I am not Roman Catholic, but from my perspective as a Protestant believer, Father Ryan Hilderbrand of Huntingburg, Indiana, was absolutely right in refusing to allow former Vice President Joe Biden communion this past Sunday. Communion is not for those in outright, public disobedience to the Lord’s commands.
If a man left his wife and was shacking up with his girlfriend, should he be allowed to take communion? Obviously not.
What about a drug lord who was dealing drugs to minors? Or a gang leader feared for his brutality and cruelty?
In each case, the answer is a clear and obvious “No.”
As for presidential candidate Biden, his increasingly pro-abortion stance, which has become more extreme in recent months, was sufficient grounds to be forbidden communion.
In Hilderbrand’s own words, “Grave sin must be MANIFEST — that is, public and enduring over time — before I can deny someone Holy Communion.
“This is where Mr. Biden comes in. Voting to protect abortion ‘rights’ is clearly grave matter for sin. That he voted like this multiple times is much, much worse.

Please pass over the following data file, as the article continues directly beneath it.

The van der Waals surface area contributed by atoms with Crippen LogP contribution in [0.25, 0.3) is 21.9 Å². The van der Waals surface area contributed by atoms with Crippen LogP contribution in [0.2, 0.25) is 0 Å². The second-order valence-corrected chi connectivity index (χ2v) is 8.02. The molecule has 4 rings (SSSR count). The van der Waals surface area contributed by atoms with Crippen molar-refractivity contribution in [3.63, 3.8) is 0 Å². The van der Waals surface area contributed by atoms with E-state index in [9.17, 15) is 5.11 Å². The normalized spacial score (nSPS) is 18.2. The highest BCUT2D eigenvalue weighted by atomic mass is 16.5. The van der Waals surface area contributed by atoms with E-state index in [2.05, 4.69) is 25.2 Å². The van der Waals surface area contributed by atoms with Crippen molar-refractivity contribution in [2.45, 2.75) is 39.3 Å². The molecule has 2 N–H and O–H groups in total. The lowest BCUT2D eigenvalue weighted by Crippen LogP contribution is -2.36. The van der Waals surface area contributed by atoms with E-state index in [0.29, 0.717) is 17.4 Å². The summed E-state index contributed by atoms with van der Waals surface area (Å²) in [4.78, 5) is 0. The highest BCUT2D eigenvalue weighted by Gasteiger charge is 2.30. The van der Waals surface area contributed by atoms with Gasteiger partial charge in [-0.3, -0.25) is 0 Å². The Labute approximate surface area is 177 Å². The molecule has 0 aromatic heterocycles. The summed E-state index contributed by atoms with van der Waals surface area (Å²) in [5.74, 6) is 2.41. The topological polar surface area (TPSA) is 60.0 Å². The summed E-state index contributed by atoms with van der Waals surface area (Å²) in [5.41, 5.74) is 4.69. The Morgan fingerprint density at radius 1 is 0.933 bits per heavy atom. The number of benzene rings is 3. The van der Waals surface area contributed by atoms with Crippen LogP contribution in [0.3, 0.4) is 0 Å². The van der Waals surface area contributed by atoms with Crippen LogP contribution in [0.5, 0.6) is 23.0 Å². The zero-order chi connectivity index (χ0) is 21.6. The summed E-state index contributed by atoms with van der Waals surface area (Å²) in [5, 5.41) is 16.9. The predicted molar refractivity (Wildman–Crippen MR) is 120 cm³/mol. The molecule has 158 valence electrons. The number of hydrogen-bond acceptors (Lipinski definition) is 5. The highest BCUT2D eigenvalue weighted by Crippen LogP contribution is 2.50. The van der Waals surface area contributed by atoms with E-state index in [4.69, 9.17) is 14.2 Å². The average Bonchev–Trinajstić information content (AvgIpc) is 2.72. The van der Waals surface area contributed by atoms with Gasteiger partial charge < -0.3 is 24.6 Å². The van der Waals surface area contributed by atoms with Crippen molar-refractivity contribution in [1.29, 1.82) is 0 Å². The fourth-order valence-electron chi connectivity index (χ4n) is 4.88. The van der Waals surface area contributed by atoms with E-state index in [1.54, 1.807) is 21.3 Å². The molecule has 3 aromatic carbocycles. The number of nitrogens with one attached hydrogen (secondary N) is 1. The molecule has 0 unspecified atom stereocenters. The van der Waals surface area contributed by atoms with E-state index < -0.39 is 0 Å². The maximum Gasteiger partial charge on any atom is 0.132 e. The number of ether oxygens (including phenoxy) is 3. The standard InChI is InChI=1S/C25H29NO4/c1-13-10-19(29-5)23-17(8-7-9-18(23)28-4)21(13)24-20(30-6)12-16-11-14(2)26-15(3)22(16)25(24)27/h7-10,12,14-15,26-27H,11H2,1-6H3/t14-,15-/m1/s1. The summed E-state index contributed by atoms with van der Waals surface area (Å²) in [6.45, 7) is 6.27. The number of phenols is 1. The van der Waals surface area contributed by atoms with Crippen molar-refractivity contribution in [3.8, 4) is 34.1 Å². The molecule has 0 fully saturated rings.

“By his actions, he leads us to believe that he has willingly placed himself outside the communion of the Church. Therefore, so that he does not ‘eat and drink unto his own condemnation,’ it is an act of mercy to deny Mr. Biden Holy Communion.”
This would be similar to the Rev. Charles Finney (1792-1875), refusing to minister communion to slaveholders in the 1800s.
As explained by Roger Joseph Green, “Finney’s condemnation of slavery in principle was strong, and as Finney grew older he attacked slavery not just because of personal but from a firm ideological base — the moral law of God, to which nations as well as individuals are subject, forbid the enslaving of human beings. He practiced what he preached, and he would not allow slaveholders to take communion at his New York churches. Of this Finney was sure: slaveholding was sin.”
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SOURCE: Christian Post, Michael Brown